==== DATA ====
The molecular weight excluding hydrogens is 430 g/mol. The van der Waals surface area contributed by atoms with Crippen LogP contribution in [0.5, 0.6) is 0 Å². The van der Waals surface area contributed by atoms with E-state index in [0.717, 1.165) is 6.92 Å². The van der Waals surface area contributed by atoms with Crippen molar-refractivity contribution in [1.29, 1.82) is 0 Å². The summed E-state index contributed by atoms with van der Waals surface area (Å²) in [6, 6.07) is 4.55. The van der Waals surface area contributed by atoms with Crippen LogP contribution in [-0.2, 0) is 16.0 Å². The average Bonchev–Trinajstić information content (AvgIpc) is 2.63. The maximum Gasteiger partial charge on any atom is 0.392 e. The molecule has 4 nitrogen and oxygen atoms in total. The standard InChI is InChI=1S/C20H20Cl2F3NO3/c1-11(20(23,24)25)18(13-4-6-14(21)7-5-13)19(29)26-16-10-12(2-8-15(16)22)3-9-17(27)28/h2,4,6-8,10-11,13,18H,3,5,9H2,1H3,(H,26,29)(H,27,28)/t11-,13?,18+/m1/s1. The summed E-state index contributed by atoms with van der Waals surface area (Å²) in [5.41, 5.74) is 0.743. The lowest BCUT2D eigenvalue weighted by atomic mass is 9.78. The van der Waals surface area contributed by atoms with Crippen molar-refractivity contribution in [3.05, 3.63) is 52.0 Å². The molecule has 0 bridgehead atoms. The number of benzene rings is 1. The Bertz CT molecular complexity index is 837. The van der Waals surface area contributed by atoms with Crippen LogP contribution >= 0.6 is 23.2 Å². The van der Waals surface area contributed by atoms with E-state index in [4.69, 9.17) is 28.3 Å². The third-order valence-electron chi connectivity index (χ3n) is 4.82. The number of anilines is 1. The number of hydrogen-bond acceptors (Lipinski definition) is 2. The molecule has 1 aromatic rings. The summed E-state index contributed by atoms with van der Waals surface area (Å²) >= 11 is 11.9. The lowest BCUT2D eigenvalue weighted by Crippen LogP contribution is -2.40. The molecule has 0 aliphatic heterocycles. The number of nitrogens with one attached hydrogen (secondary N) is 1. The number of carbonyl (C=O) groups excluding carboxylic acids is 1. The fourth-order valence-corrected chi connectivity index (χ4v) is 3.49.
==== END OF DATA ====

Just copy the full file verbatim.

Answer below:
The molecular weight excluding hydrogens is 430 g/mol. The van der Waals surface area contributed by atoms with Crippen LogP contribution in [0.5, 0.6) is 0 Å². The van der Waals surface area contributed by atoms with E-state index in [0.717, 1.165) is 6.92 Å². The van der Waals surface area contributed by atoms with Crippen molar-refractivity contribution in [1.29, 1.82) is 0 Å². The summed E-state index contributed by atoms with van der Waals surface area (Å²) in [6, 6.07) is 4.55. The van der Waals surface area contributed by atoms with Crippen LogP contribution in [-0.2, 0) is 16.0 Å². The average Bonchev–Trinajstić information content (AvgIpc) is 2.63. The maximum Gasteiger partial charge on any atom is 0.392 e. The molecule has 4 nitrogen and oxygen atoms in total. The standard InChI is InChI=1S/C20H20Cl2F3NO3/c1-11(20(23,24)25)18(13-4-6-14(21)7-5-13)19(29)26-16-10-12(2-8-15(16)22)3-9-17(27)28/h2,4,6-8,10-11,13,18H,3,5,9H2,1H3,(H,26,29)(H,27,28)/t11-,13?,18+/m1/s1. The summed E-state index contributed by atoms with van der Waals surface area (Å²) in [5.41, 5.74) is 0.743. The lowest BCUT2D eigenvalue weighted by atomic mass is 9.78. The van der Waals surface area contributed by atoms with Crippen molar-refractivity contribution in [3.05, 3.63) is 52.0 Å². The molecule has 0 bridgehead atoms. The number of benzene rings is 1. The Bertz CT molecular complexity index is 837. The van der Waals surface area contributed by atoms with Crippen LogP contribution >= 0.6 is 23.2 Å². The van der Waals surface area contributed by atoms with E-state index in [4.69, 9.17) is 28.3 Å². The third-order valence-electron chi connectivity index (χ3n) is 4.82. The number of anilines is 1. The number of hydrogen-bond acceptors (Lipinski definition) is 2. The molecule has 1 aromatic rings. The summed E-state index contributed by atoms with van der Waals surface area (Å²) >= 11 is 11.9. The lowest BCUT2D eigenvalue weighted by Crippen LogP contribution is -2.40. The molecule has 0 aliphatic heterocycles. The number of nitrogens with one attached hydrogen (secondary N) is 1. The number of carbonyl (C=O) groups excluding carboxylic acids is 1. The fourth-order valence-corrected chi connectivity index (χ4v) is 3.49.